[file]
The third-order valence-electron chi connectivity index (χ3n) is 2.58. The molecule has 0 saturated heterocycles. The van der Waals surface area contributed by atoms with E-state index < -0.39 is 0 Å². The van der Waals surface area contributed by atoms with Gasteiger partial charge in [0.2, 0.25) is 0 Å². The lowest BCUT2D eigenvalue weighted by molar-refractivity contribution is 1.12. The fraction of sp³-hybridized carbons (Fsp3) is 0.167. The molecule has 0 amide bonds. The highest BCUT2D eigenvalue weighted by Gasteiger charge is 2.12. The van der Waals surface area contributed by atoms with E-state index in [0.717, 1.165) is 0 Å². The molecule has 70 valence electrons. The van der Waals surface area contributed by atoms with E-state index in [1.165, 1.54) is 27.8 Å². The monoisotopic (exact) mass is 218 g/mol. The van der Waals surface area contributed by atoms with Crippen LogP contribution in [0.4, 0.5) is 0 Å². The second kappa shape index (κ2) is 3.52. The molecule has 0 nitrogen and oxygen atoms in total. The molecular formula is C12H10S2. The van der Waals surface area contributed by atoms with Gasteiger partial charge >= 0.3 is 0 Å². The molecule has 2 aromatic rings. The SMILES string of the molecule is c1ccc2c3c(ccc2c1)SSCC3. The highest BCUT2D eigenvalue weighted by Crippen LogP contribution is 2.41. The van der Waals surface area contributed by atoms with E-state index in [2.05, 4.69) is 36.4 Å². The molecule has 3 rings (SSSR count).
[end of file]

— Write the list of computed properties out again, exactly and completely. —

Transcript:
The third-order valence-electron chi connectivity index (χ3n) is 2.58. The molecule has 0 saturated heterocycles. The van der Waals surface area contributed by atoms with E-state index < -0.39 is 0 Å². The van der Waals surface area contributed by atoms with Gasteiger partial charge in [0.2, 0.25) is 0 Å². The lowest BCUT2D eigenvalue weighted by molar-refractivity contribution is 1.12. The fraction of sp³-hybridized carbons (Fsp3) is 0.167. The molecule has 0 amide bonds. The highest BCUT2D eigenvalue weighted by Gasteiger charge is 2.12. The van der Waals surface area contributed by atoms with E-state index in [0.717, 1.165) is 0 Å². The molecule has 70 valence electrons. The van der Waals surface area contributed by atoms with E-state index in [1.165, 1.54) is 27.8 Å². The monoisotopic (exact) mass is 218 g/mol. The van der Waals surface area contributed by atoms with Crippen LogP contribution in [0.4, 0.5) is 0 Å². The second kappa shape index (κ2) is 3.52. The molecule has 0 nitrogen and oxygen atoms in total. The molecular formula is C12H10S2. The van der Waals surface area contributed by atoms with Gasteiger partial charge >= 0.3 is 0 Å². The molecule has 2 aromatic rings. The SMILES string of the molecule is c1ccc2c3c(ccc2c1)SSCC3. The highest BCUT2D eigenvalue weighted by Crippen LogP contribution is 2.41. The van der Waals surface area contributed by atoms with E-state index in [2.05, 4.69) is 36.4 Å². The molecule has 3 rings (SSSR count).